INSIDE VIEW: Toxic substances act needs basis in sound science

22 March 2011 15:45  [Source: ICIS news]

Editor’s note: This article is an opinion piece and the views expressed are those of the author and do not represent those of ICIS.

Cal Dooley
President and CEO
American Chemistry Council

Every year, the Global Chemical Regulations Conference, taking place this week in Baltimore, Maryland, brings together chemical industry professionals, scientific experts and government officials to share best practices and to discuss important issues and trends facing our industry and the nation. This year, our focus will be on ensuring that chemistry continues to be at the forefront of innovations that create jobs, drive economic growth and provide modern solutions to the global challenges ahead.

Chemistry's success in the coming  years depends today on a regulatory framework that fosters innovation and economic growth, while continuing to protect public health, safety and the environment.

That's why, in testimony last month before the US Senate Subcommittee on Superfund, Toxics & Environmental Health, I reiterated ACC's strong commitment to constructively engage with Congress and stakeholders to update the Toxic Substances Control Act (TSCA). A sound, effective TSCA is critical to instilling a stronger sense of trust in the federal government's oversight of chemicals and to promoting growth in nearly every sector of America's economy.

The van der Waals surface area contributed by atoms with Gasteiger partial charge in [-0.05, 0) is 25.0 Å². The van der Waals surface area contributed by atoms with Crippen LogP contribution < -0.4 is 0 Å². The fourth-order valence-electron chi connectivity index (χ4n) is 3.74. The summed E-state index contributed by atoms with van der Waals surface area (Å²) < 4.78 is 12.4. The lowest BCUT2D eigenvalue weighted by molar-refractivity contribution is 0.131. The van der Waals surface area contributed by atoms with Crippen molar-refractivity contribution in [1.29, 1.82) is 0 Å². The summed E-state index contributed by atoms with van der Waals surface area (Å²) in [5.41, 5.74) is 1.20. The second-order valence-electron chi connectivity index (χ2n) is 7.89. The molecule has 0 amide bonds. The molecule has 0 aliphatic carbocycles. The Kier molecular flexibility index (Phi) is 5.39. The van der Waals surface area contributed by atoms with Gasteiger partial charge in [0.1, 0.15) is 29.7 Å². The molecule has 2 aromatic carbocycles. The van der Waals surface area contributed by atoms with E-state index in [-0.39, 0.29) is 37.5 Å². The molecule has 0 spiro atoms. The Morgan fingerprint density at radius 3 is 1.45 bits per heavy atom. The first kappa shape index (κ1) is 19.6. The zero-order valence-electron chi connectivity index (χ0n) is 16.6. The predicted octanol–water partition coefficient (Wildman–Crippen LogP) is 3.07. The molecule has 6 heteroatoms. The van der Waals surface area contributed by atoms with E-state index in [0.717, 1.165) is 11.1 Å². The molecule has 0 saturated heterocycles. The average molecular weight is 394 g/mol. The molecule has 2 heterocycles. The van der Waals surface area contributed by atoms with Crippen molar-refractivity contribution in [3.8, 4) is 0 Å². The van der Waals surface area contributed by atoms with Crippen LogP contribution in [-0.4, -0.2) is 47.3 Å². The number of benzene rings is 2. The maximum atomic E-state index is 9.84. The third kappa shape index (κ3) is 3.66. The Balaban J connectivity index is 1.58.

Sound science must be the foundation on which a modern TSCA is built. Both industry and consumers need to have confidence that EPA has a framework in place to ensure that the latest advances in science and technology, proven yet innovative testing methods, and the highest quality data are used in regulatory decision-making.

From there we must craft a program based on the priorities reflected in the 10 principles for a modernized TSCA, which ACC released more than a year and a half ago: safety, efficiency, prioritization, scientific integrity and greater transparency. EPA should continue to use existing authority to make improvements that can be integrated with an updated program and incorporate parts of today's TSCA program that are working well.

Finally, we must learn from the strengths and weaknesses of recently implemented regulatory programs in other countries, such as EU's REACH program.  Many point to REACH as a success, but in fact, REACH is in its infancy.  Neither industry nor the NGO (environmental groups) community has the evidence to tell us yet what the practical implications of REACH will be on chemicals in commerce, although there is ample evidence of its costs.

We have the opportunity to create a scientifically-disciplined, efficient and focused federal chemicals management system. Modernization must be done in a way that allows the chemical industry and our value chain partners to maintain their ability to succeed and grow here in the U.S.

We believe we can strike the right balance. By doing so, we can ensure that America's chemicals management system will protect families and the environment, promote competitiveness, and support jobs throughout the economy.

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